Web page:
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July 1948


Author Affiliations

ST. LOUIS; Medical Corps, Army of the United States; ATLANTA, GA.

From the Dermatological Section, Oliver General Hospital, Augusta, Ga.

Arch Derm Syphilol. 1948;58(1):52-55. doi:10.1001/archderm.1948.01520200055007

THE APPEARANCE of urticarial wheals following exposure to cold is relatively common. Cooke1 mentioned the case of Pepys, who suffered an attack of urticaria while walking in the park on a cold day in February 1663. Bourdon2 in 1866 described urticaria and syncope due to cold, and in the same year Behier2 described his own urticaria following exposure to cold. In an exhaustive study in 1936, Horton, Brown and Roth3 were able to find 76 cases in the literature in which hypersensitiveness to cold was described.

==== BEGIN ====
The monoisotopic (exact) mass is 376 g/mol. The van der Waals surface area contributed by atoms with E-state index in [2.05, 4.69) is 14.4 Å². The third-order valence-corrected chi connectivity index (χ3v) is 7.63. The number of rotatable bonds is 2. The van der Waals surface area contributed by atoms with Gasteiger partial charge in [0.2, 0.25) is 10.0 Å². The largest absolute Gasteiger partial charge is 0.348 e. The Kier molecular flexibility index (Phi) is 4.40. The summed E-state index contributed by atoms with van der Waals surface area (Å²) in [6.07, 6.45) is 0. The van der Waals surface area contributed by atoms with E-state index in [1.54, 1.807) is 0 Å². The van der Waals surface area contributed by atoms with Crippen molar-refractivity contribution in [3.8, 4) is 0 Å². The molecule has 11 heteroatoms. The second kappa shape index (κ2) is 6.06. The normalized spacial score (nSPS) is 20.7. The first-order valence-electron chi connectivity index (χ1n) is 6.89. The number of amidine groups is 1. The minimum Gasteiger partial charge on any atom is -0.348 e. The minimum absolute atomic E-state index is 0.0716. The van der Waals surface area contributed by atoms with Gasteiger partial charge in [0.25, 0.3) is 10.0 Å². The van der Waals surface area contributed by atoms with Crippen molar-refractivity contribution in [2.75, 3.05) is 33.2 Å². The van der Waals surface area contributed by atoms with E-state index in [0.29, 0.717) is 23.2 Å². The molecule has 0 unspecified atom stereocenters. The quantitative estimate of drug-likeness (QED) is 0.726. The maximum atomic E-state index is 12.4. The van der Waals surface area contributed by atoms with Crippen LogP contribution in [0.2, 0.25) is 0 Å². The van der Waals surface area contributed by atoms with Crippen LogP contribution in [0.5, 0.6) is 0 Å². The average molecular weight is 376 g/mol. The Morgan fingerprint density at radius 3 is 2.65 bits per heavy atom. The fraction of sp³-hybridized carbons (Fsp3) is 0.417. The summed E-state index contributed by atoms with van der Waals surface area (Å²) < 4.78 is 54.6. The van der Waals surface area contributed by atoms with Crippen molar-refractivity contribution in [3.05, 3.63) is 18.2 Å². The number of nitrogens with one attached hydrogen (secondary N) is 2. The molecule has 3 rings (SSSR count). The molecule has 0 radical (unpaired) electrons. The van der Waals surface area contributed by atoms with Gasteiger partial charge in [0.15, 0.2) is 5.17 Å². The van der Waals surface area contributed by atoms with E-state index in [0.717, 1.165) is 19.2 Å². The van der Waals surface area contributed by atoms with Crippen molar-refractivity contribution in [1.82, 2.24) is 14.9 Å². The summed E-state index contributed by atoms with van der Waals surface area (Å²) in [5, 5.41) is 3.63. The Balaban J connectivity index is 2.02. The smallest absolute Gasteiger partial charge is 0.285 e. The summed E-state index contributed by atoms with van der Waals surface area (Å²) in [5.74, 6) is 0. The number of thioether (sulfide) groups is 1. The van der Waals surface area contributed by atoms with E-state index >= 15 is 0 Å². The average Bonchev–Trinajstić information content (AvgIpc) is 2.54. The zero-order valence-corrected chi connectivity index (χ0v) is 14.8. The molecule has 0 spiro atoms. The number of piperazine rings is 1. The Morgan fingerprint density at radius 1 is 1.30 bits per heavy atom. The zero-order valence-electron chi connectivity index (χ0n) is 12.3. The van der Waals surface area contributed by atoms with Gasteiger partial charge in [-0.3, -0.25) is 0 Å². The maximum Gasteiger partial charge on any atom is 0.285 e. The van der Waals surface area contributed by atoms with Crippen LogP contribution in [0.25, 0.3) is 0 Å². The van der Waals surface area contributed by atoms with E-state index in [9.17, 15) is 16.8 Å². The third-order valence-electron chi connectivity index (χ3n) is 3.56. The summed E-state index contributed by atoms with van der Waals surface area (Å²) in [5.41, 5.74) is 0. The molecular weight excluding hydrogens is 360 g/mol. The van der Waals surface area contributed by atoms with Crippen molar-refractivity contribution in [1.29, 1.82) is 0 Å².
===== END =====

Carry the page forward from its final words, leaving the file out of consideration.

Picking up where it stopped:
Jadassohn and Schaaf4 reported the cases of a brother and a sister in whom wheals developed following exposure to cold. These urticarial lesions were chiefly confined to the hands and face. Kobacker and Parkhurst5 reported 3 sisters, in 1934, who had measles simultaneously. Shortly after their recovery it was noticed that these children would experience localized urticarial wheals

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